Understanding the Zero-State Response
Understanding the Zero-State Response Swapnil Sunil Jain 15 January, 2007
Now, let a LTI system with input and output be described by the following differential equation
and the initial conditions: .
To find the zero-state response, we first set all the initial conditions to zero i.e.
Then we note that x(t) can be written in the following way (due to the shifting property of ):
Now, we define a new function h(t) (known as the impulse response of the LTI system ) the following way11Simply put, the impulse response of a system is the output we get when we drive the input by the impulse function
Then, due to the time-invariance property of the LTI system , it is true that, for some constant
and due to the linearity property of the LTI system , it is also follows that, for some constant ,
Then, it follows from (2), (4) and (5) that22This result makes sense if we think of the integral as an infinite sum and treat x(u) as some constant with respect to time t.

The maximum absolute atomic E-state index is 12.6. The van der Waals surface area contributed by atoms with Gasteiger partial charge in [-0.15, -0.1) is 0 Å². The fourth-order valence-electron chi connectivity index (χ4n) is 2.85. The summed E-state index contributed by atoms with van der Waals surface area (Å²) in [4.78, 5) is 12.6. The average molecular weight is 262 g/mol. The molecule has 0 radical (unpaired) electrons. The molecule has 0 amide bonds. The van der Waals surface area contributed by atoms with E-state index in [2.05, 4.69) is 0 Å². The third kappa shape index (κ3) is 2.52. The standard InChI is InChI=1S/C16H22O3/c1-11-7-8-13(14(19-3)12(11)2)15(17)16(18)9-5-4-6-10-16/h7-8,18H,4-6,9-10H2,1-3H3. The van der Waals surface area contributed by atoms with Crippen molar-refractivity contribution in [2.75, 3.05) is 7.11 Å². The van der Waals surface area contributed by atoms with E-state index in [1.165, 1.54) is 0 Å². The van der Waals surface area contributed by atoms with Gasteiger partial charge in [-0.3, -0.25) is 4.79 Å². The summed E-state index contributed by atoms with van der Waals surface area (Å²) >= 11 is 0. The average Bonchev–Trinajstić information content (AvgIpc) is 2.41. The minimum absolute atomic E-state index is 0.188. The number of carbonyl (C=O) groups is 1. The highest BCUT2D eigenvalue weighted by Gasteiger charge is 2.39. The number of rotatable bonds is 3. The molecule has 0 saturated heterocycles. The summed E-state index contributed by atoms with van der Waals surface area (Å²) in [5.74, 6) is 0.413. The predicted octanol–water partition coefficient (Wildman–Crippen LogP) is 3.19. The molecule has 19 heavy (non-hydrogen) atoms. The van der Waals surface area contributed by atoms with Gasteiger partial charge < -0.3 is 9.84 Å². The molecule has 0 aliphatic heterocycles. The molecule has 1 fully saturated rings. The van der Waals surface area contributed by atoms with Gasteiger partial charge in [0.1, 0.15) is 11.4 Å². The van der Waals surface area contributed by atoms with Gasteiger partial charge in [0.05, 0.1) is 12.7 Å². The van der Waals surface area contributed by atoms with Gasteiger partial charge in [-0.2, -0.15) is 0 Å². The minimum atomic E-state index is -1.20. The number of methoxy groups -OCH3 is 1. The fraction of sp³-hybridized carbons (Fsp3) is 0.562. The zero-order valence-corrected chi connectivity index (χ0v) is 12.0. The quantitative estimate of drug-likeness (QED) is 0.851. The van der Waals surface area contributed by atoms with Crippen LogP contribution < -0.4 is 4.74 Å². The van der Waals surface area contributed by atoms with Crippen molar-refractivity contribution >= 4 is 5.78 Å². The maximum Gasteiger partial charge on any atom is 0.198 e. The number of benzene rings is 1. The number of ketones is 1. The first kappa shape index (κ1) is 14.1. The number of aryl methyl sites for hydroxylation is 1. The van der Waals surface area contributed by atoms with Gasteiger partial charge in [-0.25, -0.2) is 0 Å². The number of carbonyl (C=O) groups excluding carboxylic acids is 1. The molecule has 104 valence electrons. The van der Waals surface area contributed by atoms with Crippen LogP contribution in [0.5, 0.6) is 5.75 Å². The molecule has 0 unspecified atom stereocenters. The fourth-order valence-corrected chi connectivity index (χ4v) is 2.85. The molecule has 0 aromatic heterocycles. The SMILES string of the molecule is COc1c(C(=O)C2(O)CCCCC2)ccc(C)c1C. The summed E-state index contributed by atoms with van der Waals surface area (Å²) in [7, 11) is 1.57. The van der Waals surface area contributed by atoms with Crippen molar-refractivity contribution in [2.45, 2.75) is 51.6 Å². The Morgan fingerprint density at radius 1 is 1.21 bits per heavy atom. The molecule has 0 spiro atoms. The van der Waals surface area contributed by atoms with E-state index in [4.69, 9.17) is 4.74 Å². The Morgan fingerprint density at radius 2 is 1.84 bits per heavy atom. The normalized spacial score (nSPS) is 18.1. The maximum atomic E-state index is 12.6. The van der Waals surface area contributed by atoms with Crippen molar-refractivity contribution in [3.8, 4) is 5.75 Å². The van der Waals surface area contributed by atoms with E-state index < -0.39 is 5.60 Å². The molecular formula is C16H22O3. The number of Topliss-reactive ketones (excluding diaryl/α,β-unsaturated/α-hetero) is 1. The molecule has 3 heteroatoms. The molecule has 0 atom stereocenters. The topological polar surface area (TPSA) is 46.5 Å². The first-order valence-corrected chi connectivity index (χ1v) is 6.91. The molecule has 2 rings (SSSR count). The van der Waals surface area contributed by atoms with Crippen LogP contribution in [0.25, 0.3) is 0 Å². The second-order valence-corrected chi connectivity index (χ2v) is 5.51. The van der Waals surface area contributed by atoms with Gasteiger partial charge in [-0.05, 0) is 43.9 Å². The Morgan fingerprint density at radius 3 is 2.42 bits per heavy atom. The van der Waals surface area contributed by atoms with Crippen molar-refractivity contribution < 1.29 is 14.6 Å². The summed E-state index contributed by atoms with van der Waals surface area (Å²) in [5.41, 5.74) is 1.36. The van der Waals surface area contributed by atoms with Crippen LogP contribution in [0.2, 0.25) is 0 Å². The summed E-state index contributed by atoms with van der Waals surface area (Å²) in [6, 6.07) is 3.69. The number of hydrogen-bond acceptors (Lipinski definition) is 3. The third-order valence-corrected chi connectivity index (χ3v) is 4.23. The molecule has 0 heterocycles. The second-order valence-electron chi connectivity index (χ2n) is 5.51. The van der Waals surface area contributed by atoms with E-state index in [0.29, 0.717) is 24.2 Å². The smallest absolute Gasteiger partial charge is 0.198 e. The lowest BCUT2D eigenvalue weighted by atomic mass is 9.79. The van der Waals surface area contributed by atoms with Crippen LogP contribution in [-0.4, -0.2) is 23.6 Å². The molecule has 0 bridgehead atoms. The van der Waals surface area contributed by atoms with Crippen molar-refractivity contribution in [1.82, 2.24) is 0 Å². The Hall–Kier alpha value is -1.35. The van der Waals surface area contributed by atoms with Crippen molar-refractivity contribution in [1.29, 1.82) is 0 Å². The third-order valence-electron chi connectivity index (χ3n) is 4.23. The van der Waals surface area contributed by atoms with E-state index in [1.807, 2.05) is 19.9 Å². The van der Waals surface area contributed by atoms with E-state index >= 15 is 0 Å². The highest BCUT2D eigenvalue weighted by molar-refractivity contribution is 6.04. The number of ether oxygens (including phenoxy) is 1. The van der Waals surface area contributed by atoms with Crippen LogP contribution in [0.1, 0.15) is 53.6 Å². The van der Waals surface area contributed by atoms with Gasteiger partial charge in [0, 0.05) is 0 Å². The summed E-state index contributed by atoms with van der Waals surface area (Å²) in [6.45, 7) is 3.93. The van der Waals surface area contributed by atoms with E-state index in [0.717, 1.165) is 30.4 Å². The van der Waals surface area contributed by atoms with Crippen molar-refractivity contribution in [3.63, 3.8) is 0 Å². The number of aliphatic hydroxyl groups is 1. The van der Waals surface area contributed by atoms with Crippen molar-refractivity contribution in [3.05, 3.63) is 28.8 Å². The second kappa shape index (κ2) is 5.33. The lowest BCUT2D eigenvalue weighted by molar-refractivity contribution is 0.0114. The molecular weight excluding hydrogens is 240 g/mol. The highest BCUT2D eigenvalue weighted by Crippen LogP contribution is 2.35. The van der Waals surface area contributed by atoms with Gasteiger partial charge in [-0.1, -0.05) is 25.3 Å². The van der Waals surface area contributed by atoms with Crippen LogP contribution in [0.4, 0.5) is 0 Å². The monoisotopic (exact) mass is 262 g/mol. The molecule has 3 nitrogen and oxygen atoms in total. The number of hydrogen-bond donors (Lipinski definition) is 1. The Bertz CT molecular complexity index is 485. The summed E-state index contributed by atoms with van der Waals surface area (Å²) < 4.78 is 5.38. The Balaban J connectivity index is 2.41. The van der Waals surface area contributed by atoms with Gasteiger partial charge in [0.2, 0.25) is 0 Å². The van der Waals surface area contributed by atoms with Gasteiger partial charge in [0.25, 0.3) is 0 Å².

Now, we define the output in (6) as the zero-state response of x(t) i.e.
and we also define a new binary operation ’*’, called the convolution, as
Using this notation,
Thus, in order to find for a given input , we need to find . In order to do this, we first define a function that satisfies the following equality:
Then the following also holds:
Adding all the above equations together we get
or equivalently,33One could have also easily come up with the following result by simply operating b(D) on both sides of (8)
Since the above equation has the same form as (1) with , it follows that (since h(t), by definition, is the output when the input is the impulse function). Hence,
where is given by
Thus, in order to find , we need to find first. We will do this with the help of an example. Given,
with initial conditions . In order to get on the R.H.S, must be plus some ordinary function i.e.
For , we have
since for . Furthermore, we now get new initial conditions at . Thus,
In general, for , the initial condition involving the n-1 derivative would be equal to 1 and all the other initial conditions would be 0. Thus, if
then for ,
In summary, we found out that the zero-state response is given by
where is the impulse response of the system and is given by
where is the solution of the differential equation
with initial conditions .
|Title||Understanding the Zero-State Response|
|Date of creation||2013-03-11 19:27:00|
|Last modified on||2013-03-11 19:27:00|
|Last modified by||(0)|